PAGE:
In Diamond Solitaire, Peter Diamond, having lost his job as a policeman, proceeds to lose his job as a security guard at Harrods. A little Japanese girl is found hiding in the furniture section after hours. She doesn't speak and no one can find out who she is. No one claims her.
It's decided that she's autistic. She's placed in a school for autistic children in London. She haunts Peter. He decides to devote himself to finding out who she is. She begins to trust him and to draw. The drawings are clues to where she came from.
The clues lead to an international pharmaceutical company and the development of a drug for treating Alzheimer's and which may also help maintain youthful brain function. It turns out that the little girl's mother is a chemist who had worked on the drug.
Peter is helped by a very famous sumo wrestler who foots the bill for Peter's investigation. He also plays a large, if you'll excuse the pun, part in an exciting rescue.
I like The Cazalet series very much, but this third book was aptly named. I had difficulty reminding myself which character the chapter was about or which character was talking. Confusion concerns mostly the young women in the family: Zoe, Louise, Angela, Clary, and Polly. They're all unlucky in love.
If you've read the series in order, you've watched the girls grow up and move out into the world. Zoe's husband Rupert is MIA in World War II. She's in limbo, not a wife and not a widow. Louise marries Michael, a painter who is too devoted to his manipulative mother. Clary and Polly are dipping their toes into romance and life in London. Angela, after an unfortunate affair with a co-worker and an unwanted pregnancy, has given up.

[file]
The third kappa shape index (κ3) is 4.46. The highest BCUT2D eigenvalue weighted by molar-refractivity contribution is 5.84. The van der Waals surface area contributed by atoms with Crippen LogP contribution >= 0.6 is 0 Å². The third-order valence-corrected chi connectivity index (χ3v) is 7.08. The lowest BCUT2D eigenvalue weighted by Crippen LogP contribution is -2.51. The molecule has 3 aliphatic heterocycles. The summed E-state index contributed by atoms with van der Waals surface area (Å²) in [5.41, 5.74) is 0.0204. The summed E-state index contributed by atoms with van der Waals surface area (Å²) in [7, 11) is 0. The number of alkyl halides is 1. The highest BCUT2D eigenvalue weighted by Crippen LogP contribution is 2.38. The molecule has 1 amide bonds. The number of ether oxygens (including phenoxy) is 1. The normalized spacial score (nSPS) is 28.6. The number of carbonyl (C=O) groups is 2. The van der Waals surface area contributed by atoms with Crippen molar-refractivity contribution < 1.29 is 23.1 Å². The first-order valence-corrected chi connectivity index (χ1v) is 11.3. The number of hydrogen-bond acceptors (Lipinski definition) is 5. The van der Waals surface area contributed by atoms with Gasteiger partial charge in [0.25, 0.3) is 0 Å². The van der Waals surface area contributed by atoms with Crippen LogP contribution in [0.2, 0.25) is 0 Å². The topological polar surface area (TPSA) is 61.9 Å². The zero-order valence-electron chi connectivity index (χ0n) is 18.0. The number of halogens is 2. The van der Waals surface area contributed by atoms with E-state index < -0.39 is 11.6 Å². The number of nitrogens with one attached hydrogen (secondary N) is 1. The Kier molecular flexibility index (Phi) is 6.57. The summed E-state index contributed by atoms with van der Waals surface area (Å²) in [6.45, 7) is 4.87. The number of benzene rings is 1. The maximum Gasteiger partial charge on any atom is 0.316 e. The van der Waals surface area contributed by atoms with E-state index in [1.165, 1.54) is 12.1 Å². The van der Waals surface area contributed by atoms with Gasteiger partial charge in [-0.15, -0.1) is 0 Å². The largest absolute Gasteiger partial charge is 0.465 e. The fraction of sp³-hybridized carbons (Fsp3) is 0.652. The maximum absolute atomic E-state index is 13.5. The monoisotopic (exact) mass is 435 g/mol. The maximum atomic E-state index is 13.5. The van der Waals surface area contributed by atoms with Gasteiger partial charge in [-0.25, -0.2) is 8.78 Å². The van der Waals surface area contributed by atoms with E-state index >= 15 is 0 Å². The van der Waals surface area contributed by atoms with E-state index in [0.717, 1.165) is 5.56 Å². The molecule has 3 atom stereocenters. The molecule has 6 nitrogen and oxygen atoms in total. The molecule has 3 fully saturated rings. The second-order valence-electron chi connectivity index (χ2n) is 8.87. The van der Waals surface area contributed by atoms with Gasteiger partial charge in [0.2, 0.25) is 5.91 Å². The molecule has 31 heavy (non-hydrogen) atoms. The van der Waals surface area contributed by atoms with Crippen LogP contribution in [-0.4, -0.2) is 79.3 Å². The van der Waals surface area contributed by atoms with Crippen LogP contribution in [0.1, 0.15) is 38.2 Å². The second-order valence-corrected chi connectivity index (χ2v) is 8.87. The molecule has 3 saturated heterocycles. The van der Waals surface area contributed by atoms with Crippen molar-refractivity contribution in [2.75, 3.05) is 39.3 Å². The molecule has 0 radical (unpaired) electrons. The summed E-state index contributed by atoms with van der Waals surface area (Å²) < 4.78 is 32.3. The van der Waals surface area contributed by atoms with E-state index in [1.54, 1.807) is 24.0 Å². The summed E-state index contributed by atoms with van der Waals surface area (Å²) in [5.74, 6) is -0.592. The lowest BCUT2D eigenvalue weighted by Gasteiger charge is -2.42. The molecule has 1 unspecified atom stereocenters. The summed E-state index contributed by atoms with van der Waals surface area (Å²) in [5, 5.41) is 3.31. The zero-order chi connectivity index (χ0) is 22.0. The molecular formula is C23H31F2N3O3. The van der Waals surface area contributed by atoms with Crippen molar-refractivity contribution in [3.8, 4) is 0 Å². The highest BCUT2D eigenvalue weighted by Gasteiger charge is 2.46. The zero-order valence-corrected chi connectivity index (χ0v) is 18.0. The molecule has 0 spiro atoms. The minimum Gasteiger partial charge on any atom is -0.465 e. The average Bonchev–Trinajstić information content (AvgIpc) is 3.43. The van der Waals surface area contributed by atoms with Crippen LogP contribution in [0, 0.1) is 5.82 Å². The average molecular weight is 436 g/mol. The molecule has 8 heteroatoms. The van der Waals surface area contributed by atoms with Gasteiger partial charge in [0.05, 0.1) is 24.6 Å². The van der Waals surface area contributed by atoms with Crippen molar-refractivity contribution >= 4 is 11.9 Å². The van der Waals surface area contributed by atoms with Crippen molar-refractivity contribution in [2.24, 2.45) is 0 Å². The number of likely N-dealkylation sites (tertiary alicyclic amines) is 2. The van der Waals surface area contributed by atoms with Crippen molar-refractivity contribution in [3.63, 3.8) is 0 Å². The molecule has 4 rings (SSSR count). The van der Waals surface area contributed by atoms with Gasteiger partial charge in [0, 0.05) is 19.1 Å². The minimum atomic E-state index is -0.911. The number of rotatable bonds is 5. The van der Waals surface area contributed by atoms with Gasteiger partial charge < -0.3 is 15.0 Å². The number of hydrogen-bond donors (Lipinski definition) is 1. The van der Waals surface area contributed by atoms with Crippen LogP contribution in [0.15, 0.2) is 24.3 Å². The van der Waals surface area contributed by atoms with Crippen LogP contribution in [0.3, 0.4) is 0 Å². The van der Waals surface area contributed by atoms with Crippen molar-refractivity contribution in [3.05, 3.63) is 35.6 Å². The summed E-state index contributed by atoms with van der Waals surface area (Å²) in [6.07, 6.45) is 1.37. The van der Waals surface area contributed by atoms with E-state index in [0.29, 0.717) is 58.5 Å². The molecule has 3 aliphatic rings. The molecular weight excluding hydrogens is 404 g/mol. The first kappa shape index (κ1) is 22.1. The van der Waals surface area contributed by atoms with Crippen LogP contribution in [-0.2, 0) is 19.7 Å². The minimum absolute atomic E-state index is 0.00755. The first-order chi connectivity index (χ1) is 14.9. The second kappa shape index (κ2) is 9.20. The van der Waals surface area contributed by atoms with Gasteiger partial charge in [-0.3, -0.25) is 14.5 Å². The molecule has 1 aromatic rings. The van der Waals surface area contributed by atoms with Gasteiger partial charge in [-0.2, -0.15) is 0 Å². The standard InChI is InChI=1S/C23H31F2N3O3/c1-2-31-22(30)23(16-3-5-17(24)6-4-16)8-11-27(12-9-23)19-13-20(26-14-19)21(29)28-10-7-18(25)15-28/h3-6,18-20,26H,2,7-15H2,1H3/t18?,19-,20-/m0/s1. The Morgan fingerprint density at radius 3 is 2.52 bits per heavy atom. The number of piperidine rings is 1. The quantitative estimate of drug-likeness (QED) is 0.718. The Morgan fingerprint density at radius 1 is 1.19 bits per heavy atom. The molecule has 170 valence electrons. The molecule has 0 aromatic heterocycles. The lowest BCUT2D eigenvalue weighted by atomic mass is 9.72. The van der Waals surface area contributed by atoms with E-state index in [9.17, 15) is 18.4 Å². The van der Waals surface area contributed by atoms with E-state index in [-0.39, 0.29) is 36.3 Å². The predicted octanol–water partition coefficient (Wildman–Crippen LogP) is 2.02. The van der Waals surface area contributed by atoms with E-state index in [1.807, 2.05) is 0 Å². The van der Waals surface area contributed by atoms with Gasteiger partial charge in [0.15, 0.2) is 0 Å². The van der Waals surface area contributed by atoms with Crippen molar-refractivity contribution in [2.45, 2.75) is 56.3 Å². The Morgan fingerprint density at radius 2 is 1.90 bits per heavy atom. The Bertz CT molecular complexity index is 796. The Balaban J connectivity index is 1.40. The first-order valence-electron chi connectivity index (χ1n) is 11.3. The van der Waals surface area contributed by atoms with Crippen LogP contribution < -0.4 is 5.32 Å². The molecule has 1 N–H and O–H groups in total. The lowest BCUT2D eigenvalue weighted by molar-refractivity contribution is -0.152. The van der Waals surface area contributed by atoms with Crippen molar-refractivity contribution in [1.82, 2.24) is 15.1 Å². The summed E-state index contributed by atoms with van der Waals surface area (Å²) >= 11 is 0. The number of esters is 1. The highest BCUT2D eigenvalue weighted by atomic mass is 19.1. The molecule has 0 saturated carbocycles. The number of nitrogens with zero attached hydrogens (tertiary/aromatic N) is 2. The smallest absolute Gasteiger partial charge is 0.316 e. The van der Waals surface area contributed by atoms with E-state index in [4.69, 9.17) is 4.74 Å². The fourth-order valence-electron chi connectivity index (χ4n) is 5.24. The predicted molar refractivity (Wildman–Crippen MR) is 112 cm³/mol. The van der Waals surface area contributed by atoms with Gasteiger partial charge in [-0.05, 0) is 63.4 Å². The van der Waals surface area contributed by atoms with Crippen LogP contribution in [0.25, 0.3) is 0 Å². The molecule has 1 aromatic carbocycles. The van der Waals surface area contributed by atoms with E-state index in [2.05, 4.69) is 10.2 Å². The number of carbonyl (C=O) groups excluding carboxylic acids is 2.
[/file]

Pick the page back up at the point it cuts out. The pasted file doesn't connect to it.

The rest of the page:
Don't count on Elizabeth Jane Howard to deliver a happy ending, just interesting characters and slices of life in England before, during, and after the war.
It just so happened that while I was reading Confusion (see above), I was also reading Mrs. Milburn's Diaries. I love reading diaries written by normal civilians during World War II. Mrs. Jack Milburn (Clara) kept her diaries from 1939 through 1945. She and her husband lived near Coventry, England. Their only son, Alan John, was captured at Dunkirk and spent the next six years in German prisoner of war camps. News of him was sporadic, although he and his mother exchanged letters, often much delayed.
Clara was active in the war effort, the Land Girls and the Women's Institute. She was proud of their cars and volunteered to drive people from place to place, patients to doctors and hospitals, etc. She also gardened and kept chickens. A photograph of a watercolor she did of Coventry Cathedral shows that she was an accomplished artist as well.
She had a housekeeper, Kate, who cooked and cleaned and kept things in order.
Alan came home on May 10, 1945, and the diaries end. Judy Milburn, the woman Alan married, adds information about what happened to everyone after the war.
I enjoyed reading these diaries. It still overwhelms me when I read the number of people killed, soldiers and civilians, the amount of planes and bombs. And it happened within living memory.
As diaries of World War II go, my favorites are still the diaries of Nella Last. Her personality came through more in her writings.
Does anyone know of any World War II diaries by American women?
Murder at the Motor Show was first published in 1935. Mr. Nigel Pershore, a wealthy gentleman, goes to an auto show and drops dead. The coroner can't find a cause of death, except that his healthy heart suddenly stopped. The autopsy reveals, however, that he had arsenic in his body, but not enough to kill him.
The police investigate and are sure they have the killer. It must be the man's niece, who stands to inherit the bulk of his fortune. Or is it his nephew, who will inherit even more because he knows something that the others don't know. But maybe it's the man whose mortgage will be satisfied by Pershore's death. Maybe it's not any of those. Who is the mysterious woman who visits Nigel Pershore?
The book starts slowly, in my opinion, with too much detailed information about the innovative cars at the show. Dr. Priestly, the detective of the series, doesn't intervene until late in the book. I've only read one other Rhode book, The Claverton Affair. I think I need to read a few more before I decide whether or not I like this series.
Who knew that going to a car show could be so dangerous?!